In this jigsaw activity, students explore meteorological data collected from Eureka, Canada to try to decide when would be the best time for an Arctic visit.

This narrated slide presentation shows the carbon cycle, looking at various parts of this biogeochemical sequence by examining carbon reservoirs and how carbon is exchanged among them and the atmosphere.

This video highlights the work of climate scientists in the Amazon who research the relationship between deforestation, construction of new dams, and increased amounts of greenhouse gases being exchanged between the biosphere and the atmosphere.

In this video, a PhD Student from the University of Maine explains how ice cores are used to study global climate change.

This lesson sequence guides students to learn about the geography and the unique characteristics of the Arctic, including vegetation, and people who live there. Students use Google Earth to explore the Arctic and learn about meteorological observations in the Arctic, including collecting their own data in hands-on experiments. This is the first part of a three-part curriculum about Arctic climate.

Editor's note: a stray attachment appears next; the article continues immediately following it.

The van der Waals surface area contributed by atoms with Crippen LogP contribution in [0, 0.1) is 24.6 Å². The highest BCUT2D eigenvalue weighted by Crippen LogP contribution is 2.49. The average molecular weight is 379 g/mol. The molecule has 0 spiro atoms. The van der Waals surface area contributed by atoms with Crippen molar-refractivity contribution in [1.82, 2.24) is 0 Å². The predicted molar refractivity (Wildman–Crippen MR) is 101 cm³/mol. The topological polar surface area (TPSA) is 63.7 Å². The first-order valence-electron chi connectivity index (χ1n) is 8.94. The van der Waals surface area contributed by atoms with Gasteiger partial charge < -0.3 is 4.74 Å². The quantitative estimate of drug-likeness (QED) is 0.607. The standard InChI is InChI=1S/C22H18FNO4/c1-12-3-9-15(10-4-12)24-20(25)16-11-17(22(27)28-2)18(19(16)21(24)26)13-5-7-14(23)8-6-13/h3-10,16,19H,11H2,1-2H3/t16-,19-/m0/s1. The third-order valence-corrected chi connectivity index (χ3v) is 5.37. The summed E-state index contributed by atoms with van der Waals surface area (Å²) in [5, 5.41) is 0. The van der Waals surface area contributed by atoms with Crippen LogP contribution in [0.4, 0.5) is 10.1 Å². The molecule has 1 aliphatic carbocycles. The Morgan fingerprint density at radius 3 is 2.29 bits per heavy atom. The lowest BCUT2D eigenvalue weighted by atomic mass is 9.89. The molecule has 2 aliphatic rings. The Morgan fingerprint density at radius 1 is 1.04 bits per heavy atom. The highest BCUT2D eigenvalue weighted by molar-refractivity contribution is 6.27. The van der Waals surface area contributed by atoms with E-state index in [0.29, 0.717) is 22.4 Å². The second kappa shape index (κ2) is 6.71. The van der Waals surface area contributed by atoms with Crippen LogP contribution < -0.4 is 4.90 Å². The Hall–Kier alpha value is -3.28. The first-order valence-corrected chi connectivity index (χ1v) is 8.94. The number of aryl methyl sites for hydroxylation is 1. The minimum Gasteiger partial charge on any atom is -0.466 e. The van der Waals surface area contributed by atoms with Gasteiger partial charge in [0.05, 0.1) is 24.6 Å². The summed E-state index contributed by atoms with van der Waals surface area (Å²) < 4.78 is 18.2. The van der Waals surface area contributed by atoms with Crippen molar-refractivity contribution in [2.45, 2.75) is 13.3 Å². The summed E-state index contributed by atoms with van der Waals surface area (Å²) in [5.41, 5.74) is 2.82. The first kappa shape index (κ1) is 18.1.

This video addresses two ways in which black carbon contributes to global warming - when in the atmosphere, it absorbs sunlight and generates heat, warming the air; when deposited on snow and ice, it changes the albedo of the surface. The video is effective in communicating about a problem frequently underrepresented in discussions of climate change and also public health.

This short animated video provides a general overview of the role of carbon dioxide in supporting the Greenhouse Effect.

In this visualization, students can explore North American fossil fuel CO2 emissions at very fine space and time scales. The data is provided by the Vulcan emissions data project, a NASA/DOE funded effort under the North American Carbon Program (NACP).

This visualization shows the molecular interaction of infrared radiation with various gases in the atmosphere. Focus is on the interaction with C02 molecules and resultant warming of the troposphere.

This article and slide show from the New York Times, features several scientists from the University of Alaska, Fairbanks, who study the effects of thawing permafrost in Alaska.